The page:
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school audit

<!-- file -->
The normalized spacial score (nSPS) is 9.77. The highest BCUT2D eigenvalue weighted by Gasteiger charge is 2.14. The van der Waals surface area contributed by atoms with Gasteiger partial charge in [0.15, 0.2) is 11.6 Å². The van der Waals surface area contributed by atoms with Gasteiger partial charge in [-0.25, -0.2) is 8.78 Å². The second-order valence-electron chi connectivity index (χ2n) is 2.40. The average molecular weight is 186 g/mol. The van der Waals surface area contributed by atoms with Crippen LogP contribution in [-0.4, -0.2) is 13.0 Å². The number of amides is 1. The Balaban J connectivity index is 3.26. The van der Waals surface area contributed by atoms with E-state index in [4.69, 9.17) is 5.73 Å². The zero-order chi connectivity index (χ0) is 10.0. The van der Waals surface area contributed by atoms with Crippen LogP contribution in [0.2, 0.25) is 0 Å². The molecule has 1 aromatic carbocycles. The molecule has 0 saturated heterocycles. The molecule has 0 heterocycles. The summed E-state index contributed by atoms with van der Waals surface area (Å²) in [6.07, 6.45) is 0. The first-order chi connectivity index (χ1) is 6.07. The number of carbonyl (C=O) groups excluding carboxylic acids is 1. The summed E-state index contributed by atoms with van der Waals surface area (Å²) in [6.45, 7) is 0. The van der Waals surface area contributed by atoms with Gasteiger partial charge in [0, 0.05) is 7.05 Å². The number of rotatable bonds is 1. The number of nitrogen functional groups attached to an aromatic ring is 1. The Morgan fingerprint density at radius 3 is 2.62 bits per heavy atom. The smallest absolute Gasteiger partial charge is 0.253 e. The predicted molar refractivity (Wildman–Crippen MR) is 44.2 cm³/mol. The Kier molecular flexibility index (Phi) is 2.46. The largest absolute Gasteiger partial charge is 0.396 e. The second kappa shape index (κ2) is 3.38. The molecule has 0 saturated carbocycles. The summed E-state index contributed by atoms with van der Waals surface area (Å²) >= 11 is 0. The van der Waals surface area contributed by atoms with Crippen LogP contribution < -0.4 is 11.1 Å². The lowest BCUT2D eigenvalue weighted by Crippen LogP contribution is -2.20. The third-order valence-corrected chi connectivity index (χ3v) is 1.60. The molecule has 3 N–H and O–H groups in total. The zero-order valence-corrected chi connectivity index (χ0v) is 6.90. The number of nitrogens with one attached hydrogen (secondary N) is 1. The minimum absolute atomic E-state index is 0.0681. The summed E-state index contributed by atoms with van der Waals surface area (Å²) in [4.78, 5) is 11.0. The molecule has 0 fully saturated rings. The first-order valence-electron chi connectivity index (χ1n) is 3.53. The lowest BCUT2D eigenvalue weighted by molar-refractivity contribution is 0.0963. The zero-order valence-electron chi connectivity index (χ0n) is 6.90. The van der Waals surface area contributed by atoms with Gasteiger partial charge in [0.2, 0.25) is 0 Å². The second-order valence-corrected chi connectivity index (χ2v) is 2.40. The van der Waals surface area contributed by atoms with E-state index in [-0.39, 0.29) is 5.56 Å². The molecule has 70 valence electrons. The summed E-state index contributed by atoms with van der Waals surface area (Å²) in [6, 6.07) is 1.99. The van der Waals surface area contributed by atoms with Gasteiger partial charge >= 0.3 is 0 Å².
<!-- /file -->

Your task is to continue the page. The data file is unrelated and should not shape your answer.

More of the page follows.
By Loreth Beswetherick Members of the Myrtle Philip elementary school Parent Advisory Council are optimistic they are going to get a fair and independent review of funding and spending at the Whistler school. PAC members and school staff recently met with officials of the Howe Sound and Sunshine Coast school districts taking the first steps toward an audit. Sunshine Coast officials will serve on the audit team. The fact-finding meeting — which served to basically review budgetary figures and how cash in the district is distributed — will be followed by another in January. "It was the first go-round of the audit," PAC treasurer Gary Pringle told PAC members at their Monday, Dec. 13 meeting. Pringle said the Sunshine Coast district has operated under a site-based management system for about six years and has gone through many of the growing pains now being experienced in the Howe Sound district. School District 48 opted for site-based management, or decentralization, last year. The move was intended to give individual schools within the district more say in how their funds were managed. The switch, however, has left Myrtle Philip, the largest school in the district, with the smallest operating budget of any elementary school. Myrtle Philip needs an additional $25,000 to $30,000 to provide basic service B.C parents and students expect, like school books. School District 48 has told the school the shortfall was not a result of the new funding formula but rather an internal spending problem. This didn’t gel with school staff and parents who successfully lobbied for the audit. Parents and staff argued that Myrtle Philip has to deal with issues that other schools in the district don’t face — like rapid growth plus an influx of new students throughout the school year. Pringle said the Sunshine Coast officials are approaching the Myrtle Philip figures and issues with an open mind. He said the Sunshine Coast has similarities to Howe Sound. Schools are situated in fairly isolated communities where, if classes are maxed out at one school, new students cannot be easily sent to another. "We feel there is no pre-determined agenda," said Pringle of the audit team. "They were quite open to some of the different ways we looked at the numbers. They had some good questions... and we are looking forward to working with them." Even if Myrtle Philip does not get the extra $25,000 this time around, Pringle said he hopes some of the anomalies will be resolved and the way paved for better understanding in the future.